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I have asked a quy a lot of times to talk slowly (perfective and imperfective verbs)

Discussion in 'Русский (Russian)' started by Russinska, Oct 24, 2010.

  1. Russinska New Member

    Dutch
    Hello,

    While I was doing my homework, I constructed this sentence:

    Я всегда спрашивала его или можно говорить медленно и наконец после одного года он сказал медленно

    Just to train grammar. I would like to know how Russians would change this sentence... if they would use different aspects and how about the chronology of the sentence?

    I would like to say that I have asked a quy a lot of times to talk slowly. It took one whole year and finally he listened. I know it's a weird sentense. But I could learn from it.
     
  2. Saluton Senior Member

    Moscow, Russia
    Russian
    Я всегда просила его говорить медленнее, и наконец, через год, он стал говорить медленнее.

    Instead of всегда, you can use много раз.
    Instead of стал говорить медленнее, you can use послушался.
     
  3. Russinska New Member

    Dutch
    And why is it better to use спросила instead of the other? I thought that in sentences with always you always use спрашивала?
     
  4. Saluton Senior Member

    Moscow, Russia
    Russian
    Спрашивать/спросить - to ask (ask a question).

    Просить/попросить - to ask (request).
     
  5. Russinska New Member

    Dutch
    Well thank you, I see now that you used an impervative aspect. I didn't know that verb.
     
  6. Saluton Senior Member

    Moscow, Russia
    Russian
    Yeah, keep that in mind, it's a typical error foreigners make - mixing up the perfective and the imperfective aspect. Good luck :) And the sentence you asked about is not weird at all :)
     
  7. morzh

    morzh Senior Member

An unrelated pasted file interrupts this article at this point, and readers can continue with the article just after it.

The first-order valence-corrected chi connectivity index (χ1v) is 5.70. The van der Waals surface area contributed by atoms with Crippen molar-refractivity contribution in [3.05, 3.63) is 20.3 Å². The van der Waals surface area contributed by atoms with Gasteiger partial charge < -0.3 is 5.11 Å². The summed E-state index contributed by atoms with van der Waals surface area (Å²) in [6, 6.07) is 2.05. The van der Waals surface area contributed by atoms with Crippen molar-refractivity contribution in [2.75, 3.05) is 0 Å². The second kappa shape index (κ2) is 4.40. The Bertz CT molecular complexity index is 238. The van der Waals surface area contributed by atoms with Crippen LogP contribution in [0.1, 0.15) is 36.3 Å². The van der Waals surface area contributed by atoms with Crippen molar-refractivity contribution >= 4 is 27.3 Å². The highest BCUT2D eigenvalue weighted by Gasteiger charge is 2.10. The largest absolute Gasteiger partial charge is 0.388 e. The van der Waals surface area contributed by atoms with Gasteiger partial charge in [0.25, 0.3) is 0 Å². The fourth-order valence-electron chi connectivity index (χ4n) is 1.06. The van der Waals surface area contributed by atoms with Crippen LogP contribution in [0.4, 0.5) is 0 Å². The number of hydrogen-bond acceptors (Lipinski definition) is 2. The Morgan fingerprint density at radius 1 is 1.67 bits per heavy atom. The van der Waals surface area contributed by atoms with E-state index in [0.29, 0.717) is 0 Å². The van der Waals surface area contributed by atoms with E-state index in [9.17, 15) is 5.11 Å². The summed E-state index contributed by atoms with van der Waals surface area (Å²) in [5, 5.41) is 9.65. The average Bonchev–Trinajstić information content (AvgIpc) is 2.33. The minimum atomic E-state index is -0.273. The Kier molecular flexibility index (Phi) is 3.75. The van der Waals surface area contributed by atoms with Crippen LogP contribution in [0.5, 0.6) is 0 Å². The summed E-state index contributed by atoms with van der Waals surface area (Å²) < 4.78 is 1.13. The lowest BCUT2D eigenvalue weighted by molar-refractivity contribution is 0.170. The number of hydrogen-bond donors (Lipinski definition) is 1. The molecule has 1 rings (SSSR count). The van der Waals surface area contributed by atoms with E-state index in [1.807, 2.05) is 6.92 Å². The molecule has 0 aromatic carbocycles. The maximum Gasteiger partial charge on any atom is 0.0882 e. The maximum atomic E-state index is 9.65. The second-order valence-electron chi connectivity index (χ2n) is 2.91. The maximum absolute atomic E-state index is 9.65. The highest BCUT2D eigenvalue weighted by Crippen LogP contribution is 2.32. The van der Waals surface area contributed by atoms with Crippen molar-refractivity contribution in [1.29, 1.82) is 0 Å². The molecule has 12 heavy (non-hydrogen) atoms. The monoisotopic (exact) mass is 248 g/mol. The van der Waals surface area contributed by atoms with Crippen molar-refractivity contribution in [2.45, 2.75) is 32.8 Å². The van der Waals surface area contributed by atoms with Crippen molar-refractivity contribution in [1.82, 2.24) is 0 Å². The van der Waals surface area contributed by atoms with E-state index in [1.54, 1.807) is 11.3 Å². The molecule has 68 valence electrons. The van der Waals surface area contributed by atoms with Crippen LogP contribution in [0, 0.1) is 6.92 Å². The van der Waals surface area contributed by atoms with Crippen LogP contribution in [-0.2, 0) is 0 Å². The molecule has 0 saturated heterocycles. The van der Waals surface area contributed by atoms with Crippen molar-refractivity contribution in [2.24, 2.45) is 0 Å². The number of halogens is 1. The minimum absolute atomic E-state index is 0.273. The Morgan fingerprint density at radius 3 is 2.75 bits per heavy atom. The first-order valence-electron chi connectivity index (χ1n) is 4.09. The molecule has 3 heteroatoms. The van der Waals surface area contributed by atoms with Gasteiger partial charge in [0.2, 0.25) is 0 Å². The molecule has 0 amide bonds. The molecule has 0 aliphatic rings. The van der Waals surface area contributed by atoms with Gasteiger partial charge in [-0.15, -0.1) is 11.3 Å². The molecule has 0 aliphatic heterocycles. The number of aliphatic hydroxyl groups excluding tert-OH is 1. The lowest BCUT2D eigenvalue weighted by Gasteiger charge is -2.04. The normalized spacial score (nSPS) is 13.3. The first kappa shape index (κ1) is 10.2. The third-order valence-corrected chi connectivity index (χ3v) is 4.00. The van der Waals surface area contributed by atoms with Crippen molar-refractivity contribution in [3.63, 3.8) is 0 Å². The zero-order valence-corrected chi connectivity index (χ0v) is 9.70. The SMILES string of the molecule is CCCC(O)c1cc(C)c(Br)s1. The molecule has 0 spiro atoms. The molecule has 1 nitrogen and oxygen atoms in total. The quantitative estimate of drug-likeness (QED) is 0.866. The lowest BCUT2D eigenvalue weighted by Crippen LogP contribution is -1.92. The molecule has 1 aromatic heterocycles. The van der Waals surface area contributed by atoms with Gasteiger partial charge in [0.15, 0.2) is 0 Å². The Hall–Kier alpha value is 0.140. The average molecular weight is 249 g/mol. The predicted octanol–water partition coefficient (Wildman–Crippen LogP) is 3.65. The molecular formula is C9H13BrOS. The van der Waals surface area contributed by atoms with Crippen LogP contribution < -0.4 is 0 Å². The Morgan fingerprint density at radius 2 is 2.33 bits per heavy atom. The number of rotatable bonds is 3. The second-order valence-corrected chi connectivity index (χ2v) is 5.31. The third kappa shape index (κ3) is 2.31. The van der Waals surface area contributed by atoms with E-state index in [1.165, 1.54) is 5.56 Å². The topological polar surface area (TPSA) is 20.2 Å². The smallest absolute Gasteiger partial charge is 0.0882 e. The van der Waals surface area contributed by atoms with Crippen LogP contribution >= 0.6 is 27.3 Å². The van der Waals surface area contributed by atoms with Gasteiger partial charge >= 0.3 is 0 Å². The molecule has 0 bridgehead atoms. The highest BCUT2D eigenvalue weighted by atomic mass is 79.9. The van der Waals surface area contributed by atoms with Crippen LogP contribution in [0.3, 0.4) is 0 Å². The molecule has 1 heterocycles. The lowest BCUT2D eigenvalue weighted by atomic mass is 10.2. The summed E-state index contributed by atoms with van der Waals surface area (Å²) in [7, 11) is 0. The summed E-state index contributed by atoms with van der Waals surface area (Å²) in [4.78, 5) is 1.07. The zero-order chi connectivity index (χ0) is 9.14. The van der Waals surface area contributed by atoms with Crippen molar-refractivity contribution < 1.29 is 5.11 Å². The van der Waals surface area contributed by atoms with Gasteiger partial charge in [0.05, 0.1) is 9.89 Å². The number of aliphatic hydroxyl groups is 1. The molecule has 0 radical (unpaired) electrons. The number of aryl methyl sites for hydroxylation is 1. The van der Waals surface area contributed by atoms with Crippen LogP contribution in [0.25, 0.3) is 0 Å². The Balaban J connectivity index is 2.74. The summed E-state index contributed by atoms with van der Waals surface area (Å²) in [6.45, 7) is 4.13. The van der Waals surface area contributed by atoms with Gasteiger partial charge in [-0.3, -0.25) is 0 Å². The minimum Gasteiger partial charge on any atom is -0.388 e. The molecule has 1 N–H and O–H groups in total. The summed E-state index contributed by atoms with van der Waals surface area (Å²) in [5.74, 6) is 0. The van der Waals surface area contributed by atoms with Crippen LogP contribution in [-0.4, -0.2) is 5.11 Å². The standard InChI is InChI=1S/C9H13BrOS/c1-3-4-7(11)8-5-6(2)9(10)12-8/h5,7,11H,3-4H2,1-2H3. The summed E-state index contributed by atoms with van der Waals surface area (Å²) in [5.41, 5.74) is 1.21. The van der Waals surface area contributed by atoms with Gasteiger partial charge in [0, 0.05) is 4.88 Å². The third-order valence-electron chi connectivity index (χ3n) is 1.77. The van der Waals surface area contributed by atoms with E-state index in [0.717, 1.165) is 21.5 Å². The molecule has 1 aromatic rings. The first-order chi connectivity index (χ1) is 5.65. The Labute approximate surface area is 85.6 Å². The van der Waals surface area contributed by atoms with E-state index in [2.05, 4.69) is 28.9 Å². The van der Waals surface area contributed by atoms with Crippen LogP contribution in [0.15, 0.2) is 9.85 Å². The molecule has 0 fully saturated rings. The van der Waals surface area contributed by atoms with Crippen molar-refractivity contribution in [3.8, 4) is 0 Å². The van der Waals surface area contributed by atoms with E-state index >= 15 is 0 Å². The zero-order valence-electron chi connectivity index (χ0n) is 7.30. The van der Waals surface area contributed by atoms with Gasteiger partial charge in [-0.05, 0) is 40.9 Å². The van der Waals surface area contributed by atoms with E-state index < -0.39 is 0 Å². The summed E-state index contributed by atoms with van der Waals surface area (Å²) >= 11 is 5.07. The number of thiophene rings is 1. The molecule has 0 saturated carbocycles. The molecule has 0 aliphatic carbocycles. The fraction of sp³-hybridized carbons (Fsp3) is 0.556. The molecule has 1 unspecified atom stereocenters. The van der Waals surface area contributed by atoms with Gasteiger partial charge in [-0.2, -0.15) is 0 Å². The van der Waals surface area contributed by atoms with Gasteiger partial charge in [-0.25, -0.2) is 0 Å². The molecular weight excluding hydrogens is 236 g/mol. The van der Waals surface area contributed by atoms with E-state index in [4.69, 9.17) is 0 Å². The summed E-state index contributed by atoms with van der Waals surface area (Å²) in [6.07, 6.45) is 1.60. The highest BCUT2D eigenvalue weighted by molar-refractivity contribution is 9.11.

USA
    Russian
    If you want to go a bit advanced, there is also "спросить" in the sense of "попросить".

    спросил себе пива и сел в уголок, возле мужичка в изорванной свите" (Тургенев).
     
  8. Awwal12 Senior Member

    Moscow, the RF
    Russian
    The verb "спросить" is hardly used nowadays in that meaning, I believe.
     
  9. Saluton Senior Member

    Moscow, Russia
    Russian
    I agree with Awwal12.
     
  10. morzh

    morzh Senior Member

    USA
    Russian
    Well, I will agree it is not the most popular usage nowadays. Personally, I use it. I find it charming.

    But, notice, I said "go advanced". Meaning, that there is such usage, however rare, and it is not your "Клёвый вечер делать неча" - it's quite literary albeit a bit archaic. And, since it was not listed, I thought I'd add it for the asking party's info.

    Another example is from Saltykow-Schedrin, "The history of a town".

    "Один озабоченный градоначальник, вошед в кофейную, спросил себе рюмку водки и, получив желаемое вместе с медною монетою, в сдачу, монету проглотил."
     
  11. Awwal12 Senior Member

    Moscow, the RF
    Russian
    Not mine, thanks.
    Well, we can go advanced very far, since almost any word in basic vocabulary has a wide set of meanings and uses. I just doubt that Russinska needs that by now, and furthermore - an overdose of information may be harmful for a beginner. ;)
     

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